Holy Week 2019
Where were you? This author was wearing thin orange shorts and sitting in Gym class when the verdict was read.
Ten years after that fateful Bronco chase, this ESPN article sheds some light on why the Trial of the Last Century was fumbled.
If the trial happened in 2004 instead of 1995, Simpson . . . couldn't have survived the overwhelming DNA evidence. The science is the same, but thanks to the startling popularity of "CSI" and "CSI: Miami," forensics doesn't seem nearly as complicated today as it did in the mid-'90s, when scientists wasted entire days of the trial simply explaining the basics of DNA evidence to the jurors. Of course, those efforts were completely wasted, as evidenced by the words of one juror after the trial:
"I didn't understand the DNA stuff at all. To me, it was just a waste of time. It was way out there and carried no weight with me."
Even to this middle school student, it was pretty clear that Simpson was guilty. (I remember trying to explain DNA evidence to my friends.) But I never understood what Simpson was doing in the Bronco.
And if Sports (big S) is the new Art, then tragic hero-genius Simpson will come to be known as the new Beethoven. Read Simpson's suicide note: a "Football Heiligenstadt."
Only seconds after the final chord of the premiere reverberated through Aeolian Hall in New York City, conductor Walter Damrosch turned to the audience to say:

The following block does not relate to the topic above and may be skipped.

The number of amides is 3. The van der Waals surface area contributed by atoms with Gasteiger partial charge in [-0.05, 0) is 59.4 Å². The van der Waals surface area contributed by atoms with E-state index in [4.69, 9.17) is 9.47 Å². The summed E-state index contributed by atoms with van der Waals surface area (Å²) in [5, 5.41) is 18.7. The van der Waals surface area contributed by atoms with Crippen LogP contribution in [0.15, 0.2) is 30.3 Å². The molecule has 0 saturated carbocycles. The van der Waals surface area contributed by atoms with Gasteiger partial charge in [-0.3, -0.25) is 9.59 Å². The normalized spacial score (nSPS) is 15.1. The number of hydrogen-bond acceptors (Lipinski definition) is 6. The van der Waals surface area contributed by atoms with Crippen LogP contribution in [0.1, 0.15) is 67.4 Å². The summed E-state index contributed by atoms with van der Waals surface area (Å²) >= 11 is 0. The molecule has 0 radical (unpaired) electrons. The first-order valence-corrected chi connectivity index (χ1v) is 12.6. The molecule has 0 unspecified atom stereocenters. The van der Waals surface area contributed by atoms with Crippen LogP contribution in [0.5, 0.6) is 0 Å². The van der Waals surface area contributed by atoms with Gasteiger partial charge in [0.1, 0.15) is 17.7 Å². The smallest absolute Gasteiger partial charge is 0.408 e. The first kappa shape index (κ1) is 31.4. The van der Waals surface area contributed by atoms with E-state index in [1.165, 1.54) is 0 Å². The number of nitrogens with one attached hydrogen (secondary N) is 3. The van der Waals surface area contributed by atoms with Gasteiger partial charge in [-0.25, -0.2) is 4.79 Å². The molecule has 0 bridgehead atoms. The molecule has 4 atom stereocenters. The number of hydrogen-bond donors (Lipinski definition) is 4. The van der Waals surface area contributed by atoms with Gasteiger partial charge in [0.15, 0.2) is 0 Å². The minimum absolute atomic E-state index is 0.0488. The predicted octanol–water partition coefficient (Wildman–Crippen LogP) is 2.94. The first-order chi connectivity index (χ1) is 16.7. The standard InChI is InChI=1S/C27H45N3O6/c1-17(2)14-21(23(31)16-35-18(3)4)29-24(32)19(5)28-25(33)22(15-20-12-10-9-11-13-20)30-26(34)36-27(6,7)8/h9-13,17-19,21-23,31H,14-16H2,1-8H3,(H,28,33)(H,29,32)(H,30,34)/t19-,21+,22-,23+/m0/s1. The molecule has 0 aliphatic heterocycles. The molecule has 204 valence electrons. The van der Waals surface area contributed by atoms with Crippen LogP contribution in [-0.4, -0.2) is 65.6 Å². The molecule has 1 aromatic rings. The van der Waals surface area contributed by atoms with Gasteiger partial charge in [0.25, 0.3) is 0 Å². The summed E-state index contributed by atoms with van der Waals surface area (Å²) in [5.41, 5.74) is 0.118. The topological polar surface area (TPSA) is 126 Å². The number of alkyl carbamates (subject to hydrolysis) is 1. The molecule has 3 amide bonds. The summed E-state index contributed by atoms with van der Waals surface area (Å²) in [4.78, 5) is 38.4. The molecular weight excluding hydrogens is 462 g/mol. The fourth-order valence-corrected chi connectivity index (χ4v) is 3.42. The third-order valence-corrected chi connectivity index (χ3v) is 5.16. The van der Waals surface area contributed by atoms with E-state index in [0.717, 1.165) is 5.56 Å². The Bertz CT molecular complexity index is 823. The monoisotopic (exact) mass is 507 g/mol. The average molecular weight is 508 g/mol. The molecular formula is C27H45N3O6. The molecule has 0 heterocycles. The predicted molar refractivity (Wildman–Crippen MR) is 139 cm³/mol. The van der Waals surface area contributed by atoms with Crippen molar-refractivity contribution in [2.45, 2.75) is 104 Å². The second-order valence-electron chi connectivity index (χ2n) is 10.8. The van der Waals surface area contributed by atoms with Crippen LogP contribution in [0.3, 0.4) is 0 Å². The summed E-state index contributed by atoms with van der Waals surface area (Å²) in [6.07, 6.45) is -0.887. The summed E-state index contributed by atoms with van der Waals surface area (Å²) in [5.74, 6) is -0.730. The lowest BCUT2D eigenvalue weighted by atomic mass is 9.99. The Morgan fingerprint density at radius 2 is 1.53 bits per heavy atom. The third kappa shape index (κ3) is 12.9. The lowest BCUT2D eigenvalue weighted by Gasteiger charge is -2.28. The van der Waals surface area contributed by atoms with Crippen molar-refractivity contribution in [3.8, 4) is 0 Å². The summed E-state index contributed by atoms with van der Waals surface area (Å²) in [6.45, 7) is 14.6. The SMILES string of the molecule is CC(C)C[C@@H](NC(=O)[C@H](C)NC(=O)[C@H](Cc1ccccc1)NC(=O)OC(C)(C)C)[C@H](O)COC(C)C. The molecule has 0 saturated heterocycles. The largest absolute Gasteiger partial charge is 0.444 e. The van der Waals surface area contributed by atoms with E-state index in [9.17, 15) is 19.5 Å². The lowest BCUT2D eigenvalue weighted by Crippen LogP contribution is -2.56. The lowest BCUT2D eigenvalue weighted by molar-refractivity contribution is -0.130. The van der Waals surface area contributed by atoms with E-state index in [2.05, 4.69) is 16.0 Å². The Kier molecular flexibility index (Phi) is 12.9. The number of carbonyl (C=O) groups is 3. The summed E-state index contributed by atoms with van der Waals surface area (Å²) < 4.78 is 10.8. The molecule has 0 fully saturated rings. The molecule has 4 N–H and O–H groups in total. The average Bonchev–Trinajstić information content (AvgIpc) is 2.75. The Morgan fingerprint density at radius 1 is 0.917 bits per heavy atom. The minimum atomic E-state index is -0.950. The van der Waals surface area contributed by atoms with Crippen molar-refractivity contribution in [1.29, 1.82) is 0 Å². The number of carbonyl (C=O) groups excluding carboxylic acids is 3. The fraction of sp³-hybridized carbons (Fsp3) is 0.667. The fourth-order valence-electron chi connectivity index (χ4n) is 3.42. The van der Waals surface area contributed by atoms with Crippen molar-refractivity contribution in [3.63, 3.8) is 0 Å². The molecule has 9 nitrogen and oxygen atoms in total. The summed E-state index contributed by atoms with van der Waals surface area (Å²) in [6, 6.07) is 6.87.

I am sure you will agree that if a gifted young man can write a symphony like this at twenty-three, within five years he will be ready to commit murder!
Unlike O. J. Simpson, Aaron Copland rose to a semi-popular status in this country without killing anyone. And it wasn't a neutral kind of popularity either. Copland created genuine works of art that have left an enduring mark on American music. Of the Organ Symphony, Nadia Boulanger, Copland's (and many other young American composers') mentor, said:
I can't tell you my joy - the work is so brilliant, so full of music.
Boulanger played the organ for the work's premiere in 1924, but it did not exist on record until 1968. It's not a concerto, but it is virtuosic. Like the Dupre Symphony for Organ and Orchestra in G minor, the organ is an integral part of the orchestration without being the object of its affections.
This work is required listening for all organists.
We had to study Bach, Beethoven, Rachmaninoff, Sibelius.
I've never heard that particular list of "greats," and I am surprised (pleasantly so!) to see Sibelius's name in that list. A list that came from Ray Charles on ABC's Nightline.
A BBC article reports:
. . . he enrolled in formal piano training. He studied Beethoven and Sibelius and enjoyed classical piano . . .
This doesn't make that list of "greats" so hard to understand if we see them as a list of "piano greats." But Sibelius? Hardly a great piano composer. What was Charles doing learning that? Must have been the teacher. Or something.
And if all he was learning was the piano miniatures, he wouldn't have been interested or influenced by the more innovative side of that composer.
But it's not that Ray Charles wasn't a great, innovative musician.
He was a man who could not hide the sheer joy of music-making.
Tangent: Turns out Ray Charles used Sibelius software. Maybe that's as close a connection as there is.
Labels: Jean Sibelius
Donn Moomaw, the Interim Pastor at St. Andrew's Presbyterian Church (USA) here in Houston is receiving a lot of media attention this week because of his close pastoral relationship to Ronald Reagan.